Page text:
Last month’s article discussed the different pigment types. In this issue I cover some of the terms and calculations related to pigments used in coatings.

Pigments in paints are often qualified by the following terms: Oil Absorption/Surface Area; Pigment Volume Concentration (PVC); and Pigment to Binder Ratio (P:B). I will go into these in detail.

Oil Absorption and Surface Area

Oil absorption is the amount of oil a pigment absorbs (ASTM D281 and ASTM D1483). It dates back to alkyd times and is determined in the lab, not theoretically. It is the amount of linseed oil needed to wet out the pigment and just fill the interstices at maximum packing. The size, shape and particle size distribution affect this important property. It will give you an idea of how much of a certain pigment can be added to a paint and still have it fully covered by resin. With the move to water-based resins that have poor wetting characteristics and resin-free dispersions, oil absorption is being replaced by surface area measurements for pigments, but it is still an important pigment characteristic.

Oil Absorption = Grams of linseed oil  

                             100 grams of pigment

Surface area measures the amount of surface area per given mass of pigment (usually meter2/gram). It is measured by nitrogen absorption and is a modernization of the oil absorption test. Most pigment suppliers will provide both the oil absorption and surface area for their pigments. Some resin manufacturers do not list how well their resins will wet out pigments, and additive manufacturers tend to give wide ranges of use for broad pigment groups. This can limit how well this pigment property can be used.

Pigment Volume Concentration

Pigment Volume Concentration (PVC) is used to determine the pigment loading for all pigments on a volume basis in the coating, and is generally only used for architectural coatings. As you increase the PVC, more pigment by volume and less resin by volume results. You eventually reach a point where there is just enough resin to properly coat the pigment. This point is called the critical PVC (CPVC). Above CPVC, there is not enough resin to fill the voids between the pigments, air voids remain in the coating, dry hide starts and there is a significant loss of film properties. As PVC increases, gloss, stain resistance, flexibility and other physical properties decrease.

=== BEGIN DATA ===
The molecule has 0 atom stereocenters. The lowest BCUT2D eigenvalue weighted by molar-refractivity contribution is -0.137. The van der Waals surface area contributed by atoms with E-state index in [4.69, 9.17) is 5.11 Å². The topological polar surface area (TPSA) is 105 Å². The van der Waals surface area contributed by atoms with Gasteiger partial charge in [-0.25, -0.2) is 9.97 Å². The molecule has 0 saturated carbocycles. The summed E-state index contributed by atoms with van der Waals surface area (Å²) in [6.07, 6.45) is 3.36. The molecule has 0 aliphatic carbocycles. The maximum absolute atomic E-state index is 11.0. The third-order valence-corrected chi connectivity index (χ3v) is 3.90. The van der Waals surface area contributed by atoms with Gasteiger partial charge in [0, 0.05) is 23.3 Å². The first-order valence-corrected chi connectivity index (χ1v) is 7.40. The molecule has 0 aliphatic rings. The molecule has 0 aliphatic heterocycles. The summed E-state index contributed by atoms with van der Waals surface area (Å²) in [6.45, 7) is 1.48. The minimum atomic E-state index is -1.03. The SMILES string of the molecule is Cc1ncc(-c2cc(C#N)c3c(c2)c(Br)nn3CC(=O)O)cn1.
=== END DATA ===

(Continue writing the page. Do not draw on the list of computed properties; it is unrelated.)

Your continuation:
PVC =    Volume of pigment x 100       

              Volume of pigment and resin

Since resins have variable wetting properties and pigments have different surface areas, oil absorption, properties and particle sizes, you cannot theoretically calculate CPVC, so it has to be lab determined. Unless you are developing flat paints, you will not approach CPVC, so it is not a concern. Table 1 lists a range of PVC versus gloss.

Typical PVC values versus gloss level.
TABLE 1 » Typical PVC values versus gloss level.

Pigment to Binder Ratio

The Pigment to Binder Ratio (P:B) is used to determine hiding and opacity. P:B is calculated with primary pigments only, and is used in industrial coatings, but is relevant to all coatings. It is used to determine the amount of primary pigment needed for hiding on a weight basis. P:B is different than PVC because it is universal across different resin systems and pigments. The ratio is calculated at a given dry film thickness, usually 1 mil (25 microns). The nice feature of P:B is changing the film thickness directly changes the P:B needed. For example, in Table 2 we see for 1 mil dry film thickness we need 1.0-1.1 lb of titanium dioxide per pound of resin solids, so at 2 mils dry film thickness we would only need half the P:B, or 0.5-0.55 lb. This is because we need a given amount of pigment in the light path — as we increase the thickness of the film, less pigment per amount of film is required.

P:B =    Weight of primary pigment

             Weight of resin solids

Typical P:B ratios for pigments or pigment blends (colors).
TABLE 2 » Typical P:B ratios for pigments or pigment blends (colors).

Knowing pigments will only improve your coating formulations. Stay tuned for the next article, where I will discuss the pigment dispersion process.

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